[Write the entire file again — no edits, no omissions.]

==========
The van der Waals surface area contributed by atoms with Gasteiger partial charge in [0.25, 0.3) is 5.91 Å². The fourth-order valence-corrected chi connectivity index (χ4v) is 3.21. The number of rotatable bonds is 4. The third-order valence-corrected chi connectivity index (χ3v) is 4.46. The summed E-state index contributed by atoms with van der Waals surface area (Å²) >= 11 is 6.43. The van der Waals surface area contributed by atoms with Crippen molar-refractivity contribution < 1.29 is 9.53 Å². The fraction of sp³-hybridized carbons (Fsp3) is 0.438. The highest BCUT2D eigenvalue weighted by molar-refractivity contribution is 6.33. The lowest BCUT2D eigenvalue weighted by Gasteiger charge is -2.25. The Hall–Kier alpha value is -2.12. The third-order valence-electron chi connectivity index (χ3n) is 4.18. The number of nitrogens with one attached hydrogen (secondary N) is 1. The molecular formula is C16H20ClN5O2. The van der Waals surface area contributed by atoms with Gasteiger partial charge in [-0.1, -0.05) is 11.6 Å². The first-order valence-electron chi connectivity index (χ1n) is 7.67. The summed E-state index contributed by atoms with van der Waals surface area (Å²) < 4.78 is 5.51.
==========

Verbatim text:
The van der Waals surface area contributed by atoms with Gasteiger partial charge in [0.25, 0.3) is 5.91 Å². The fourth-order valence-corrected chi connectivity index (χ4v) is 3.21. The number of rotatable bonds is 4. The third-order valence-corrected chi connectivity index (χ3v) is 4.46. The summed E-state index contributed by atoms with van der Waals surface area (Å²) >= 11 is 6.43. The van der Waals surface area contributed by atoms with Crippen molar-refractivity contribution < 1.29 is 9.53 Å². The fraction of sp³-hybridized carbons (Fsp3) is 0.438. The highest BCUT2D eigenvalue weighted by molar-refractivity contribution is 6.33. The lowest BCUT2D eigenvalue weighted by Gasteiger charge is -2.25. The Hall–Kier alpha value is -2.12. The third-order valence-electron chi connectivity index (χ3n) is 4.18. The number of nitrogens with one attached hydrogen (secondary N) is 1. The molecular formula is C16H20ClN5O2. The van der Waals surface area contributed by atoms with Gasteiger partial charge in [-0.1, -0.05) is 11.6 Å². The first-order valence-electron chi connectivity index (χ1n) is 7.67. The summed E-state index contributed by atoms with van der Waals surface area (Å²) < 4.78 is 5.51.